This bill is but one example of laws that have been on the books for years but upon examination are clearly not just laws; they do not agree with what is considered morally right or good. For most of the years I have served in the House of Delegates, I was the lone vote against a series of bills that added to the list of capital crimes. Along the way conservative Republican Frank Hargrove of Hanover County joined me in my opposition to the death penalty. In more recent years, opposition to the death penalty has grown to the point where it appears likely that the death penalty will be abolished this year by a bill of which I am a co-patron.

Abolishing the death penalty would help put just into the justice system in the Commonwealth. Between 1901 and 1981, 258 Black people were executed in Virginia at a rate nearly six times the rate of white people. Not a single white person was executed for any crime other than murder while Black persons were executed for crimes that included armed robbery and attempted sexual assault. During its history stretching back to 1608, Virginia put to death 1,300 people including the most women and young children of any state in the Union.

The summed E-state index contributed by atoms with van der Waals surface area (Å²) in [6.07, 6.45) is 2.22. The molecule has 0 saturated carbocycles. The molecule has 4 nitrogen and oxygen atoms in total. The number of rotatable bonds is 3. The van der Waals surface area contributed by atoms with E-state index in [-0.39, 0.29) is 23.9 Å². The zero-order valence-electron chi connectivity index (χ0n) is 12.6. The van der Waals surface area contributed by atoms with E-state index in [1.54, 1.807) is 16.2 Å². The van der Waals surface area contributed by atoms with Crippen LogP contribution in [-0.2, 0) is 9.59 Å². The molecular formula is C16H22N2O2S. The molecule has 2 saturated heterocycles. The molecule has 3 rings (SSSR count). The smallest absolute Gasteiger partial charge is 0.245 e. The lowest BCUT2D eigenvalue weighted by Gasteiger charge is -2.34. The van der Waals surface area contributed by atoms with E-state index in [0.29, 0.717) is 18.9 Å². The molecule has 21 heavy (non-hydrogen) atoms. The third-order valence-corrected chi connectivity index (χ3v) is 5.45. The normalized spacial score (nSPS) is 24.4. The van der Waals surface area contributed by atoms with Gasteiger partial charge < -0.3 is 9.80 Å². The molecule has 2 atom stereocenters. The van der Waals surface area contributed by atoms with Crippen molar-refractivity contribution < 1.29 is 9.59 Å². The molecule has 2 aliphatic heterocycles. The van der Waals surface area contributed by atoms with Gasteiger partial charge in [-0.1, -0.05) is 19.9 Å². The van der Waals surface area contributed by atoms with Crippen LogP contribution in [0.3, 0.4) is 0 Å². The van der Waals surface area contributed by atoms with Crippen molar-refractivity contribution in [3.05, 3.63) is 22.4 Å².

This legislative session may be the most historic yet in reforming the criminal justice system. Bills pending before the current session include repealing mandatory minimum sentencing, ending felony possession for drugs, reforming the broken probation system, instituting automatic expungement of criminal records, establishing pay parity for public defenders, and ending presumption against bail.

Virginians will be no less safe in their person or in their possessions when the laws become more just, fair and equally applied regardless of one’s race. Laws that are just are more likely to be respected and certainly easier to defend.

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Alfredo Prieto/Credit: Virginia Department of Corrections

Update, 7 p.m. Thursday: The temporary order has been lifted and the execution will likely take place at 9 p.m. Thursday.

Update, 4:30 p.m. Thursday: Late Wednesday afternoon, a federal judge in Alexandria issued a temporary restraining order on Virginia carrying out the execution, which was scheduled to take place at 9 p.m. Thursday.

At issue is the supplier of the drugs for the scheduled lethal injection.

Original story, 9 a.m. Thursday: Alfredo Prieto, convicted in 2010 for a rape and double homicide near Reston, is scheduled to be put to death on Thursday after Gov. Terry McAuliffe denied a stay of execution earlier this week.